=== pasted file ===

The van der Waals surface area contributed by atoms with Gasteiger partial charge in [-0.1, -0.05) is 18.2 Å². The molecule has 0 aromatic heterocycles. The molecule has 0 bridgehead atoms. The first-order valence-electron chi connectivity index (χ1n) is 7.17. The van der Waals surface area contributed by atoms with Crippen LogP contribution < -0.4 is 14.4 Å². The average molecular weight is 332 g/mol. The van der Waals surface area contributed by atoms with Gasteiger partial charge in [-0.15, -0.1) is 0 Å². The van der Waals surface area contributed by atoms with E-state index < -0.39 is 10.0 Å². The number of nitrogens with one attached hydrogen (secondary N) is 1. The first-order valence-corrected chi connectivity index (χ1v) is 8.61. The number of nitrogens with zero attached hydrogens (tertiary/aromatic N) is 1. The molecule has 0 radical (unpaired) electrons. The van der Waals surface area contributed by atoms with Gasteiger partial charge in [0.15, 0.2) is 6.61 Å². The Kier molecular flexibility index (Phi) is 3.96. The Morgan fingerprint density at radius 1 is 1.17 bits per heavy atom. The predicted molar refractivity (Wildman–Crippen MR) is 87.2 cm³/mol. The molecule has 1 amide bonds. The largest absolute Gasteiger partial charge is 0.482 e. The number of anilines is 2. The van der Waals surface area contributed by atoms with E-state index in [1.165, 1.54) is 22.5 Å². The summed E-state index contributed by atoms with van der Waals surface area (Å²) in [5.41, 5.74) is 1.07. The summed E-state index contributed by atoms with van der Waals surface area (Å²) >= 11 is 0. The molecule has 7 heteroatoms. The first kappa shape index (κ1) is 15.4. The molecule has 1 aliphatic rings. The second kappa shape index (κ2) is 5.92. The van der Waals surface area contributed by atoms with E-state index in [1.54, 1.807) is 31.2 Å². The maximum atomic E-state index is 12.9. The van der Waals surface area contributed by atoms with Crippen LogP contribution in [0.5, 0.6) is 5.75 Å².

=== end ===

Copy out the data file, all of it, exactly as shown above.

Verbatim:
The van der Waals surface area contributed by atoms with Gasteiger partial charge in [-0.1, -0.05) is 18.2 Å². The molecule has 0 aromatic heterocycles. The molecule has 0 bridgehead atoms. The first-order valence-electron chi connectivity index (χ1n) is 7.17. The van der Waals surface area contributed by atoms with Crippen LogP contribution < -0.4 is 14.4 Å². The average molecular weight is 332 g/mol. The van der Waals surface area contributed by atoms with Gasteiger partial charge in [-0.15, -0.1) is 0 Å². The van der Waals surface area contributed by atoms with E-state index < -0.39 is 10.0 Å². The number of nitrogens with one attached hydrogen (secondary N) is 1. The first-order valence-corrected chi connectivity index (χ1v) is 8.61. The number of nitrogens with zero attached hydrogens (tertiary/aromatic N) is 1. The molecule has 0 radical (unpaired) electrons. The van der Waals surface area contributed by atoms with Gasteiger partial charge in [0.15, 0.2) is 6.61 Å². The Kier molecular flexibility index (Phi) is 3.96. The Morgan fingerprint density at radius 1 is 1.17 bits per heavy atom. The predicted molar refractivity (Wildman–Crippen MR) is 87.2 cm³/mol. The molecule has 1 amide bonds. The largest absolute Gasteiger partial charge is 0.482 e. The number of anilines is 2. The van der Waals surface area contributed by atoms with E-state index in [1.165, 1.54) is 22.5 Å². The summed E-state index contributed by atoms with van der Waals surface area (Å²) in [5.41, 5.74) is 1.07. The summed E-state index contributed by atoms with van der Waals surface area (Å²) >= 11 is 0. The molecule has 7 heteroatoms. The first kappa shape index (κ1) is 15.4. The molecule has 1 aliphatic rings. The second kappa shape index (κ2) is 5.92. The van der Waals surface area contributed by atoms with E-state index in [1.54, 1.807) is 31.2 Å². The maximum atomic E-state index is 12.9. The van der Waals surface area contributed by atoms with Crippen LogP contribution in [0.5, 0.6) is 5.75 Å².